“Swann had prepared himself for every possibility. Reality must therefore be something that bears no relation to possibilities, any more than the stab of a knife in one’s body bears to the gradual movement of the clouds overhead, since those words, “two or three times,” carved as it were a cross upon the living tissues of his heart. Strange indeed that those words, “two or three times,” nothing more than words, words uttered in the air, at a distance, could so lacerate a man’s heart, as if they had actually pierced it, could make a man ill, like a poison he has drunk.”

In the lower-left quadrant sits sparse language that portrays a vivid picture. This is the domain of certain types of poetry, for example, Basho’s Frog Poem.

“Old pond
Frog jumps in

The upper-right quadrant is the realm of Shitty Prose, where a lot of words are used to say not a lot of things. Take a tour through some of the web’s fan fiction repositories and you’ll see what I mean.

Finally, the upper-left quadrant is where Language Proper exists. It is the kingdom of single words with a multiplicity of meanings. “Love”, “Hate”, “Joy”, “Suffering”. Words that are pregnant with possible implication.


Writing is a difficult enough endeavour, without having to consider where you fall on the concrete-abstract and empty-full spectra. Indeed, trying to leads to paralysis by analysis. So it seems we need a directive, a heuristic, to help us navigate the treacherous waters which Sanderson, Hemingway and other literary practitioners-turned-theorists have filled with demons and deep-sea creatures. The simplest I can think of is this: Don’t talk about what doesn’t matter.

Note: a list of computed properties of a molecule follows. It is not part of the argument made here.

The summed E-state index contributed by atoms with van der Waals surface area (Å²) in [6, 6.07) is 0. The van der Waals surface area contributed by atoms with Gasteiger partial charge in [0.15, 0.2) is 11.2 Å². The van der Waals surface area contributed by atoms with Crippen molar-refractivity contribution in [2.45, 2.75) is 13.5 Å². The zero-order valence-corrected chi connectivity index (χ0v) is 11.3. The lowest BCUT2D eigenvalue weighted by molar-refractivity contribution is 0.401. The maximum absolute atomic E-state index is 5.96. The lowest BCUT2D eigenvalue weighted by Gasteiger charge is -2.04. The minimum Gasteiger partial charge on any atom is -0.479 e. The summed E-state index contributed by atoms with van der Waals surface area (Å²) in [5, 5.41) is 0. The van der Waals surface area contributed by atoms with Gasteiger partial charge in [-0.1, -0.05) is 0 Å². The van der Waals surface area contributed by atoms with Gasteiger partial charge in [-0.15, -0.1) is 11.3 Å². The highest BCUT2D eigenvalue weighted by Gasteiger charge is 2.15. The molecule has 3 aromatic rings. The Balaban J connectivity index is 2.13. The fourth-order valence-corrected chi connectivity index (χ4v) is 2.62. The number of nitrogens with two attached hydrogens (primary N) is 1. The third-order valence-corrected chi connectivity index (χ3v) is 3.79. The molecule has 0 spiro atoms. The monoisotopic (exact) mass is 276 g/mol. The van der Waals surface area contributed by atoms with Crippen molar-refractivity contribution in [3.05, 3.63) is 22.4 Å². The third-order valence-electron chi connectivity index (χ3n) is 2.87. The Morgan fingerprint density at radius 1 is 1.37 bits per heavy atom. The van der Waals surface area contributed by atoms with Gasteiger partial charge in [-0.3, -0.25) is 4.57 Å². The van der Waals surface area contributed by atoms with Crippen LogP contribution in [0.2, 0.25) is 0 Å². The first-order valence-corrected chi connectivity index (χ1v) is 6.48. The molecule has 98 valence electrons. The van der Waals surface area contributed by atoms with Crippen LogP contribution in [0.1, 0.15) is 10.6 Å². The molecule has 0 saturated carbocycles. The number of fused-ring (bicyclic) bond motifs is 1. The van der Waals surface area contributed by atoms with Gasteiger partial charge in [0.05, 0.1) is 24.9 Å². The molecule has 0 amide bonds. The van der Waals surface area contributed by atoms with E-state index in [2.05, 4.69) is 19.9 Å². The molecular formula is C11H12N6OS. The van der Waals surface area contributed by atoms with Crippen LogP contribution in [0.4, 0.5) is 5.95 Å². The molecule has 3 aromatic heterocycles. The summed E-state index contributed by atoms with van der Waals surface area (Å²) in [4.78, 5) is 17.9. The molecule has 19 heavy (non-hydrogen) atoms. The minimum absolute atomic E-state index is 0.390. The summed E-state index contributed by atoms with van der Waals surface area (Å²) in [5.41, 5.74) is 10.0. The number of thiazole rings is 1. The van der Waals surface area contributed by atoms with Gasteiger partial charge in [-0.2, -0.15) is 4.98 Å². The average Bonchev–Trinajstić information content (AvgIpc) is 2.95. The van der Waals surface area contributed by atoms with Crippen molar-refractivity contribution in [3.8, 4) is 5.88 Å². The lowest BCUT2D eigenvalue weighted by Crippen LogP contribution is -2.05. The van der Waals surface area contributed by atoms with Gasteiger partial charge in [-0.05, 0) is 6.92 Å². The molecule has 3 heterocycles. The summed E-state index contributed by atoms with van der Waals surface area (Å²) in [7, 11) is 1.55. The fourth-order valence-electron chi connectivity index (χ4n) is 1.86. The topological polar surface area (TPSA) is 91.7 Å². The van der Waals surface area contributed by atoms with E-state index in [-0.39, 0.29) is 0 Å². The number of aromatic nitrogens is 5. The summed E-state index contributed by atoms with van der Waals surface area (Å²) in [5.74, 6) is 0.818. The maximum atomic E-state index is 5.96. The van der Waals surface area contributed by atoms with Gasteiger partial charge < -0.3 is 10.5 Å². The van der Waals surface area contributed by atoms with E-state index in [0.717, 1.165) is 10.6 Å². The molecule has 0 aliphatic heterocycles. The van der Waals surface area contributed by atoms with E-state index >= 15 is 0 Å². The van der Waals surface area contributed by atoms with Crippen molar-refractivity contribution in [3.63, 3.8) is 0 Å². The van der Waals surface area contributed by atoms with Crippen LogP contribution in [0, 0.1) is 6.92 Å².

Revisiting the chair. If, in the confines of my story, the chair—or a quality the chair possesses—is important, my prose should reflect that. For example, if my villain is sent into a God-Rage whenever he sees scuffed leather, the scuffed-leatheriness of the chair should be mentioned. Whereas if my character simply needs a place to collapse after a long day filled with many instances of mistreated leather, then I can get away with calling a chair a chair. I don’t have to describe it in any particular detail. I just draw the outline and your mind fills it in. Which brings me to my final point: a writer’s description imprisons the reader.

Consider the 2×2 again. It makes sense to aim for concreteness, as opposed to abstraction. That’s obvious. But where best to fall on the empty-full scale? That is a quandary. Do you aim for empty? Emptiness gifts space for the imagination of the reader, gives them a chance to immerse themselves in the story by creating it for themselves. But leave prose too empty and the reader has nothing to build atop of. So maybe shoot for fullness? That can work. A meticulous description can make the most unreal situation, place or being seem terrifyingly real. But if your description conflicts with what the reader prefers to imagine? Trouble.

It’s a game, really. Each writer—and each reader—has a preferred spot on the empty-full spectrum. The not-so-easy objective is to find it.